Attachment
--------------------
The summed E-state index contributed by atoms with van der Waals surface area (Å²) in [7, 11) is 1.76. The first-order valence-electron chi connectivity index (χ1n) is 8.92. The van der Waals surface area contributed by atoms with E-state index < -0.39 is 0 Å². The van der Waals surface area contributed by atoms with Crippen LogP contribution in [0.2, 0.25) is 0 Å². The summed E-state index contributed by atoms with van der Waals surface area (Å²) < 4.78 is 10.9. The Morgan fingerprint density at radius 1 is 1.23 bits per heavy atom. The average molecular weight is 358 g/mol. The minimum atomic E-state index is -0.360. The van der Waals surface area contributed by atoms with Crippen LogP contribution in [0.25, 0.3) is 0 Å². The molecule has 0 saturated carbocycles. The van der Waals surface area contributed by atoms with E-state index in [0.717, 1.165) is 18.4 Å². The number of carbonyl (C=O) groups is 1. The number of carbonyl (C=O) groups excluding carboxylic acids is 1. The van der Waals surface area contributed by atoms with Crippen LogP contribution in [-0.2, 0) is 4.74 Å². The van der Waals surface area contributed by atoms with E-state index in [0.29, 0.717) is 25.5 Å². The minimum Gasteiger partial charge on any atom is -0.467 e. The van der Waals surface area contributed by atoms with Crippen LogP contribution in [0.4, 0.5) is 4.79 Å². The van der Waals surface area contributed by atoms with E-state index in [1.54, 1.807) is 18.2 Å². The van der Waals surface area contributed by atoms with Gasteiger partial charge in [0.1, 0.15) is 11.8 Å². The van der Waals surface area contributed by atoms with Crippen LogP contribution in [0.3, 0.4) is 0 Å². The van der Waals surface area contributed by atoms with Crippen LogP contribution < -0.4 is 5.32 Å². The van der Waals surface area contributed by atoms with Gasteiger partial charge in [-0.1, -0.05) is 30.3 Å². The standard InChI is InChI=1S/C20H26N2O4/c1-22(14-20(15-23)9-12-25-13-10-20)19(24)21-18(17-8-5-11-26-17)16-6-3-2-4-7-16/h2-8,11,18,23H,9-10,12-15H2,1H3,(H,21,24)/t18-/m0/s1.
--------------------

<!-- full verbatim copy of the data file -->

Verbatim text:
The summed E-state index contributed by atoms with van der Waals surface area (Å²) in [7, 11) is 1.76. The first-order valence-electron chi connectivity index (χ1n) is 8.92. The van der Waals surface area contributed by atoms with E-state index < -0.39 is 0 Å². The van der Waals surface area contributed by atoms with Crippen LogP contribution in [0.2, 0.25) is 0 Å². The summed E-state index contributed by atoms with van der Waals surface area (Å²) < 4.78 is 10.9. The Morgan fingerprint density at radius 1 is 1.23 bits per heavy atom. The average molecular weight is 358 g/mol. The minimum atomic E-state index is -0.360. The van der Waals surface area contributed by atoms with Crippen LogP contribution in [0.25, 0.3) is 0 Å². The molecule has 0 saturated carbocycles. The van der Waals surface area contributed by atoms with E-state index in [0.717, 1.165) is 18.4 Å². The number of carbonyl (C=O) groups is 1. The number of carbonyl (C=O) groups excluding carboxylic acids is 1. The van der Waals surface area contributed by atoms with Crippen LogP contribution in [-0.2, 0) is 4.74 Å². The van der Waals surface area contributed by atoms with E-state index in [0.29, 0.717) is 25.5 Å². The minimum Gasteiger partial charge on any atom is -0.467 e. The van der Waals surface area contributed by atoms with Crippen LogP contribution in [0.4, 0.5) is 4.79 Å². The van der Waals surface area contributed by atoms with E-state index in [1.54, 1.807) is 18.2 Å². The van der Waals surface area contributed by atoms with Gasteiger partial charge in [0.1, 0.15) is 11.8 Å². The van der Waals surface area contributed by atoms with Crippen LogP contribution in [0.3, 0.4) is 0 Å². The van der Waals surface area contributed by atoms with Crippen LogP contribution < -0.4 is 5.32 Å². The van der Waals surface area contributed by atoms with Gasteiger partial charge in [-0.1, -0.05) is 30.3 Å². The standard InChI is InChI=1S/C20H26N2O4/c1-22(14-20(15-23)9-12-25-13-10-20)19(24)21-18(17-8-5-11-26-17)16-6-3-2-4-7-16/h2-8,11,18,23H,9-10,12-15H2,1H3,(H,21,24)/t18-/m0/s1.